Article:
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Towards understanding grain nucleation under Additive Manufacturing solidification conditions

Prasad, A; Yuan, L; Lee, P; Patel, M; Qiu, D; Easton, M; StJohn, D; (2020) Towards understanding grain nucleation under Additive Manufacturing solidification conditions. Acta Materialia , 195 pp. 392-403. 10.1016/j.actamat.2020.05.012. Green open access

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Abstract

This paper provides insights into the effect of high thermal gradients and cooling rates on equiaxed grain nucleation and growth in conditions similar to those experienced during Additive Manufacturing (AM) processes. Bridgman type solidification is numerically simulated with columnar grains growing at a fixed pull rate under a user-imposed thermal gradient. Controlled inoculants of known nucleation undercooling were placed ahead of the growing columnar grains to allow quantitative analysis of nucleation events. At low thermal gradient and cooling rate only the inoculants with low nucleation undercooling were activated due to low melt undercooling driven by constitutional supercooling (CS). As the cooling rate is increased, for a given thermal gradient, a larger number of inoculants with higher nucleation undercoolings were activated. At higher cooling rates, thermal undercooling was generated by a lag in the growth rate of the solid-liquid (S-L) interface compared to the theoretical pull rate. Thus, thermal undercooling becomes dominant leading to the facilitation of nucleation on less potent substrates requiring higher undercooling. The results show a transition from solute-driven undercooling to cooling rate driven thermal undercooling which contributes to the undercooling that activates the nucleation events. Invoking the Interdependence model, it is also shown that the high cooling rate induced thermal undercooling reduces the size of the nucleation free zone substantially.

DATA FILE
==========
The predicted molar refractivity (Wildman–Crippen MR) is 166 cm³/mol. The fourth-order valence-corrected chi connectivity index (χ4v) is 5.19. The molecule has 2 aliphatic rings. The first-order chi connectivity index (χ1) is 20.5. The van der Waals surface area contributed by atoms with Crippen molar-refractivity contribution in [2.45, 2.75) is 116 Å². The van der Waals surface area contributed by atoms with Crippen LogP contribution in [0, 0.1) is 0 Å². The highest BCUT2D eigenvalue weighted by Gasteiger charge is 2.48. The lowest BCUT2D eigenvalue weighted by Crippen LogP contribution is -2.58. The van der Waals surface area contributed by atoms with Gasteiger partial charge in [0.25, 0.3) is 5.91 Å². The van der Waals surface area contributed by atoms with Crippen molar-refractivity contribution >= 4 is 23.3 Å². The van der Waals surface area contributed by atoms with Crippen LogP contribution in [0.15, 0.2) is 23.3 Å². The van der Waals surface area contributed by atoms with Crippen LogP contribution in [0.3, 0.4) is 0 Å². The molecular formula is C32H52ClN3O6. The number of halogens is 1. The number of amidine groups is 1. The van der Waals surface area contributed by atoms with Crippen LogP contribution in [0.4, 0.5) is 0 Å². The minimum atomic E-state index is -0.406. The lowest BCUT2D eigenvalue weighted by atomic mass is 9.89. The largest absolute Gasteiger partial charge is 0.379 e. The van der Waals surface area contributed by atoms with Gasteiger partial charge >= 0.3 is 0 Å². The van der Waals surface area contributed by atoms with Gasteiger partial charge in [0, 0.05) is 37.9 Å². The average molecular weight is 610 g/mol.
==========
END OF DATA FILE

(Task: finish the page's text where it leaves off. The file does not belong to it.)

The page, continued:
Type: Article
Title: Towards understanding grain nucleation under Additive Manufacturing solidification conditions
Open access status: An open access version is available from UCL Discovery
DOI: 10.1016/j.actamat.2020.05.012
Publisher version: https://doi.org/10.1016/j.actamat.2020.05.012
Language: English
Additional information: This version is the author accepted manuscript. For information on re-use, please refer to the publisher’s terms and conditions.
Keywords: Additive Manufacturing, Columnar-to-Equiaxed Transition (CET), Cooling rate, Interdependence Model, Numerical Simulation
UCL classification: UCL
UCL > Provost and Vice Provost Offices > UCL BEAMS
UCL > Provost and Vice Provost Offices > UCL BEAMS > Faculty of Engineering Science
UCL > Provost and Vice Provost Offices > UCL BEAMS > Faculty of Engineering Science > Dept of Mechanical Engineering
URI: https://discovery.ucl.ac.uk/id/eprint/10098128
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